I didn’t set out to make these four cards so similar in layout and but it has been a interesting challenge to change the colour scheme each time to convey the feeling of each season. I did a similar thing a few years back using the Berry Branch stamp from Penny Black. (Spring & Summer, Fall & Winter, Winter tutorial)
Stamps: Joy to All, Enjoy Life (PB)
Inks: Rusty Hinge, Barn Door, Gathered Twigs, Vintage Photo distress inks(Ranger)
Cardstock: Canson 100% cotton hot pressed watercolour paper, Burgandy cardstock, Neenah Natural white cardstock
Also: Bister powder
Stamps that can be used all year round are winners in my opinion and I am always happy to see new tree stamps to use in my stamped landscapes. The ‘Joy to All‘ set contains a tree and some twiggy foliage stamps that I will be using winter, spring, summer and fall. This week and next you can see the Penny Black design team using new products to ‘stamp the seasons‘.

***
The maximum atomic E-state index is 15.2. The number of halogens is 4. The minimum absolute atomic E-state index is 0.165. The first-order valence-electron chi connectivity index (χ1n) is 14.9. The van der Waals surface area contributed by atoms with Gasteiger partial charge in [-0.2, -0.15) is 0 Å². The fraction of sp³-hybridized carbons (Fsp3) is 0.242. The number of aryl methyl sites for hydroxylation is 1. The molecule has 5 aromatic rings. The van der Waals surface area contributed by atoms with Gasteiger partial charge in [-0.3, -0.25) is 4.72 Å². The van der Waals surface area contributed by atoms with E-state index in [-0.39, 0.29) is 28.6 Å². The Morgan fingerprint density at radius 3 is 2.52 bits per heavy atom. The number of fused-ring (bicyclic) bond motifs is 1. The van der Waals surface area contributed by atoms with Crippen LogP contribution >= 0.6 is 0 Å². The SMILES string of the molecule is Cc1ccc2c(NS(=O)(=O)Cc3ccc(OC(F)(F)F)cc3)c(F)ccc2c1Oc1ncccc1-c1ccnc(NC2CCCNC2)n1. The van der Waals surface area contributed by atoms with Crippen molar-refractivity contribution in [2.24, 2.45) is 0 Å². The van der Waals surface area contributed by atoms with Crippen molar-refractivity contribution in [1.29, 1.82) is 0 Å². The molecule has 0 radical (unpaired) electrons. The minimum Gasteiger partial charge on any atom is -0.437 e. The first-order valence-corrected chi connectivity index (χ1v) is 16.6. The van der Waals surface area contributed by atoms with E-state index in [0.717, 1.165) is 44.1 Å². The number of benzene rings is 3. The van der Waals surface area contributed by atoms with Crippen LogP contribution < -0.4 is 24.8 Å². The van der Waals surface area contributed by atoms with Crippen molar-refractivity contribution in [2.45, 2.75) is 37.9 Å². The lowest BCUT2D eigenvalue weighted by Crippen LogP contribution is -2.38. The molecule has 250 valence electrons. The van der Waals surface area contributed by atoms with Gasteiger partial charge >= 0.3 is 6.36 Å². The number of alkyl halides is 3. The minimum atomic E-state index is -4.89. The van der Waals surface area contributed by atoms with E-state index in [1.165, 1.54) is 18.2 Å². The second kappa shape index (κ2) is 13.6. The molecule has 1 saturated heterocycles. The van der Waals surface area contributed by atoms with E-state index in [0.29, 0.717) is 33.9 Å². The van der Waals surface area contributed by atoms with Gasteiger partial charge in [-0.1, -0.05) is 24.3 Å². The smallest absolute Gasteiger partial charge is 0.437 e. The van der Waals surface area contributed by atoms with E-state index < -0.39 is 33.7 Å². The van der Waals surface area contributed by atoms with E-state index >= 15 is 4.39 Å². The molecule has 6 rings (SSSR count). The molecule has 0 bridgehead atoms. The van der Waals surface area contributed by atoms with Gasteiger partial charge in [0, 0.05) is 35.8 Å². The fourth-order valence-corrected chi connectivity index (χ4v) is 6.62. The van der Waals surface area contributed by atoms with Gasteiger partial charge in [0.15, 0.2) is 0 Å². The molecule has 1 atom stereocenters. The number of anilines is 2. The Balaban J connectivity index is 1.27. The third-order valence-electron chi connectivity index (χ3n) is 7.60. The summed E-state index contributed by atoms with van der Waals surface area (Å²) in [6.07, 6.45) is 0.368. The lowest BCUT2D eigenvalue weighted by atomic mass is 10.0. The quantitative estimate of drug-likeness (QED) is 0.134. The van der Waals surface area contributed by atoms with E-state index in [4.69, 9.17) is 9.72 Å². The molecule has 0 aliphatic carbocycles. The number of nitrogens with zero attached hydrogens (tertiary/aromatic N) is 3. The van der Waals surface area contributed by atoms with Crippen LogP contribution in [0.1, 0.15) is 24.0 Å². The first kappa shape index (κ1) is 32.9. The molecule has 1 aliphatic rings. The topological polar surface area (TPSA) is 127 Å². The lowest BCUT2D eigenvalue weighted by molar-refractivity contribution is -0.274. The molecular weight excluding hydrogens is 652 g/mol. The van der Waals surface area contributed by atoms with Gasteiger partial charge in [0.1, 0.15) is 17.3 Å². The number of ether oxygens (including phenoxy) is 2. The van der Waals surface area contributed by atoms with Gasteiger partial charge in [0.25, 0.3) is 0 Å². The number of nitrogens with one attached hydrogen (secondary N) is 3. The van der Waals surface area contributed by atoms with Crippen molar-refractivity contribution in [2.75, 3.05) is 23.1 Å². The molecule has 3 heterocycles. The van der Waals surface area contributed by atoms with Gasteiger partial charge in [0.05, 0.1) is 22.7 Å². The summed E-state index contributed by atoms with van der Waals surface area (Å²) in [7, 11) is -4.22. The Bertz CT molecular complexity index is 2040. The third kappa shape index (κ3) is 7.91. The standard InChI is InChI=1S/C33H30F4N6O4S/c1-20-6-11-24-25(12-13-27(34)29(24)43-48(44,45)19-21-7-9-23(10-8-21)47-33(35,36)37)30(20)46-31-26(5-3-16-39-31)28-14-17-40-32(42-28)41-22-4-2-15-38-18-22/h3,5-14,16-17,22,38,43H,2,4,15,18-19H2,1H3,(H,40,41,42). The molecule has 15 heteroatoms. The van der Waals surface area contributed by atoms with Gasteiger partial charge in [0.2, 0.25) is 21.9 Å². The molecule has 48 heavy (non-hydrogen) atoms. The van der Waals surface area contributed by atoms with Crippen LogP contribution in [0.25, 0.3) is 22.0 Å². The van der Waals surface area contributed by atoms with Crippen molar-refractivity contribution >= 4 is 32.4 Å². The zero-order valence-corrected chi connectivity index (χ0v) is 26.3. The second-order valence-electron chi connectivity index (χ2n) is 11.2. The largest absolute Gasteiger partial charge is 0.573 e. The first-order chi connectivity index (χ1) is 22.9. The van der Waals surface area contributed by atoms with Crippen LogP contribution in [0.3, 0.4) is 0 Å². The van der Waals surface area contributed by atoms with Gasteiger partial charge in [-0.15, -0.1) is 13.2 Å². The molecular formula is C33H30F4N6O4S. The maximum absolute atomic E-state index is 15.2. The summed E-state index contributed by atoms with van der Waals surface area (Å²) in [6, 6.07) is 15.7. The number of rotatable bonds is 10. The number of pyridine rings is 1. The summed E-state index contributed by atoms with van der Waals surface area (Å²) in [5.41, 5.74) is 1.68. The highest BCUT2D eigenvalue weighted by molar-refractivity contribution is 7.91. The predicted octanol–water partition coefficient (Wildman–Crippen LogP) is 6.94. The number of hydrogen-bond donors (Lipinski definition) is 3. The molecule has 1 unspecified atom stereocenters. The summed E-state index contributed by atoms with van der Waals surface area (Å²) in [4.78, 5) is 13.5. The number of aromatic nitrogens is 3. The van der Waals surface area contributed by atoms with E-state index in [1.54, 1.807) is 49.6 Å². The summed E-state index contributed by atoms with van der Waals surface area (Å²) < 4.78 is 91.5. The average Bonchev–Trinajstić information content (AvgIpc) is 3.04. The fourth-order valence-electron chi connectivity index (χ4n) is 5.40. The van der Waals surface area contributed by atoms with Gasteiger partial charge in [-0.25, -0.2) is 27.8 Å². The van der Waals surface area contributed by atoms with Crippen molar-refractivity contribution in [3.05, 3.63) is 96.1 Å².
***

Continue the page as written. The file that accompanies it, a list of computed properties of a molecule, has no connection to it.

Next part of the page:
To create today’s wintry scene I splattered some masking fluid over the watercolour panel, let it dry then taped the panel to a firm surface to prevent warping. I used blue bister powder to paint the sky and snow banks then added the background trees in memento nautical blue ink while the sky was still damp. I stamped the tree from Joy to all in black ink then added shadows for all the trees in blue ink. To finish the scene I stamped the twig stamps from the same set in the foreground in black. Once all the ink was dry I removed the masking fluid then chose one of my favourite sentiments from the new release and a narrow black mat to frame the panel.
If you come back tomorrow you will see my spring scene using the same ‘Joy to All’ set.
Stamps: Joy to All, Season’s Gifts, Prancers (PB)